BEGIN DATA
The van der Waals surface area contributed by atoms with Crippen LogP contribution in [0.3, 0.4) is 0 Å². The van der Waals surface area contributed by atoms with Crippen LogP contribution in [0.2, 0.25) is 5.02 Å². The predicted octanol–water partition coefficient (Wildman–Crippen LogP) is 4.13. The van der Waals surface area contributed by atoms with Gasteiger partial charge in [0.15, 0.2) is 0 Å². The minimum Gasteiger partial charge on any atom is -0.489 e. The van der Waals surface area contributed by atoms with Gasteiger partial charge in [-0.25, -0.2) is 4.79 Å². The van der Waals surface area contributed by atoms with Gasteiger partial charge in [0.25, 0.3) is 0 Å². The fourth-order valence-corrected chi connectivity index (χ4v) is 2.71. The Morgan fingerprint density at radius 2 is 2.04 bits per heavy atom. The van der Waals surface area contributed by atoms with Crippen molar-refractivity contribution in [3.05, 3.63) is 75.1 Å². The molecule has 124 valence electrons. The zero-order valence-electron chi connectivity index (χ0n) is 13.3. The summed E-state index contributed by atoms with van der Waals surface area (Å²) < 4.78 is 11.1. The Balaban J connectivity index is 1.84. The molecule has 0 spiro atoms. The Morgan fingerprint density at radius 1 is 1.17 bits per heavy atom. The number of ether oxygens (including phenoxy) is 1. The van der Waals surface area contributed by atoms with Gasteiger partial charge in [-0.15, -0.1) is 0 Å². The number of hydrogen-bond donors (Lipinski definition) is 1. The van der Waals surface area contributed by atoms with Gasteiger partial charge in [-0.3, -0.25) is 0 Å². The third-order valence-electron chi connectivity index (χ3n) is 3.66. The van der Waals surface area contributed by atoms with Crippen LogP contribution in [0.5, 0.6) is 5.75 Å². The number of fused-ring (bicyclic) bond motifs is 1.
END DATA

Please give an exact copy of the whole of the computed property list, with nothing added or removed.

The van der Waals surface area contributed by atoms with Crippen LogP contribution in [0.3, 0.4) is 0 Å². The van der Waals surface area contributed by atoms with Crippen LogP contribution in [0.2, 0.25) is 5.02 Å². The predicted octanol–water partition coefficient (Wildman–Crippen LogP) is 4.13. The van der Waals surface area contributed by atoms with Gasteiger partial charge in [0.15, 0.2) is 0 Å². The minimum Gasteiger partial charge on any atom is -0.489 e. The van der Waals surface area contributed by atoms with Gasteiger partial charge in [-0.25, -0.2) is 4.79 Å². The van der Waals surface area contributed by atoms with Gasteiger partial charge in [0.25, 0.3) is 0 Å². The fourth-order valence-corrected chi connectivity index (χ4v) is 2.71. The Morgan fingerprint density at radius 2 is 2.04 bits per heavy atom. The van der Waals surface area contributed by atoms with Crippen molar-refractivity contribution in [3.05, 3.63) is 75.1 Å². The molecule has 124 valence electrons. The zero-order valence-electron chi connectivity index (χ0n) is 13.3. The summed E-state index contributed by atoms with van der Waals surface area (Å²) < 4.78 is 11.1. The Balaban J connectivity index is 1.84. The molecule has 0 spiro atoms. The Morgan fingerprint density at radius 1 is 1.17 bits per heavy atom. The number of ether oxygens (including phenoxy) is 1. The van der Waals surface area contributed by atoms with Gasteiger partial charge in [-0.15, -0.1) is 0 Å². The number of hydrogen-bond donors (Lipinski definition) is 1. The van der Waals surface area contributed by atoms with Gasteiger partial charge in [-0.3, -0.25) is 0 Å². The third-order valence-electron chi connectivity index (χ3n) is 3.66. The van der Waals surface area contributed by atoms with Crippen LogP contribution in [0.5, 0.6) is 5.75 Å². The number of fused-ring (bicyclic) bond motifs is 1.